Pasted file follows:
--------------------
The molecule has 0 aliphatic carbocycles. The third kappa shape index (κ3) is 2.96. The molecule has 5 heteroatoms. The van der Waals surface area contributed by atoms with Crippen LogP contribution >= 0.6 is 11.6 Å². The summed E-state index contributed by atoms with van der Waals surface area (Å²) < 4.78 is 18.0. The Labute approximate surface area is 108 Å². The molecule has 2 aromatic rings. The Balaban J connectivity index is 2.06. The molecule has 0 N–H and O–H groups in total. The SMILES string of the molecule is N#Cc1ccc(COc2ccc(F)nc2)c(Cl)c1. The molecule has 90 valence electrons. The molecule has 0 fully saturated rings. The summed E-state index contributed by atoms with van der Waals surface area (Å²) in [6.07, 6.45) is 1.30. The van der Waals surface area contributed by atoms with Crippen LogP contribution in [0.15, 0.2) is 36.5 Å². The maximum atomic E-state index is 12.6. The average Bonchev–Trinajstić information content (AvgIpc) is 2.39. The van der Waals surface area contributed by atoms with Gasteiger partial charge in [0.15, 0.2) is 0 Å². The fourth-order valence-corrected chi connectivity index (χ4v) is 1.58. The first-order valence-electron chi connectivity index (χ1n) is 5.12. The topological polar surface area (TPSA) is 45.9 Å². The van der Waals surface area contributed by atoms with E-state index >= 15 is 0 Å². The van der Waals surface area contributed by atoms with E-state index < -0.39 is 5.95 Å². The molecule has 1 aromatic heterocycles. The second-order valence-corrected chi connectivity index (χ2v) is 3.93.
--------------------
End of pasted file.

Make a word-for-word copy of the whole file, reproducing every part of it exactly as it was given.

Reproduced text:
The molecule has 0 aliphatic carbocycles. The third kappa shape index (κ3) is 2.96. The molecule has 5 heteroatoms. The van der Waals surface area contributed by atoms with Crippen LogP contribution >= 0.6 is 11.6 Å². The summed E-state index contributed by atoms with van der Waals surface area (Å²) < 4.78 is 18.0. The Labute approximate surface area is 108 Å². The molecule has 2 aromatic rings. The Balaban J connectivity index is 2.06. The molecule has 0 N–H and O–H groups in total. The SMILES string of the molecule is N#Cc1ccc(COc2ccc(F)nc2)c(Cl)c1. The molecule has 90 valence electrons. The molecule has 0 fully saturated rings. The summed E-state index contributed by atoms with van der Waals surface area (Å²) in [6.07, 6.45) is 1.30. The van der Waals surface area contributed by atoms with Crippen LogP contribution in [0.15, 0.2) is 36.5 Å². The maximum atomic E-state index is 12.6. The average Bonchev–Trinajstić information content (AvgIpc) is 2.39. The van der Waals surface area contributed by atoms with Gasteiger partial charge in [0.15, 0.2) is 0 Å². The fourth-order valence-corrected chi connectivity index (χ4v) is 1.58. The first-order valence-electron chi connectivity index (χ1n) is 5.12. The topological polar surface area (TPSA) is 45.9 Å². The van der Waals surface area contributed by atoms with E-state index >= 15 is 0 Å². The van der Waals surface area contributed by atoms with E-state index < -0.39 is 5.95 Å². The molecule has 1 aromatic heterocycles. The second-order valence-corrected chi connectivity index (χ2v) is 3.93.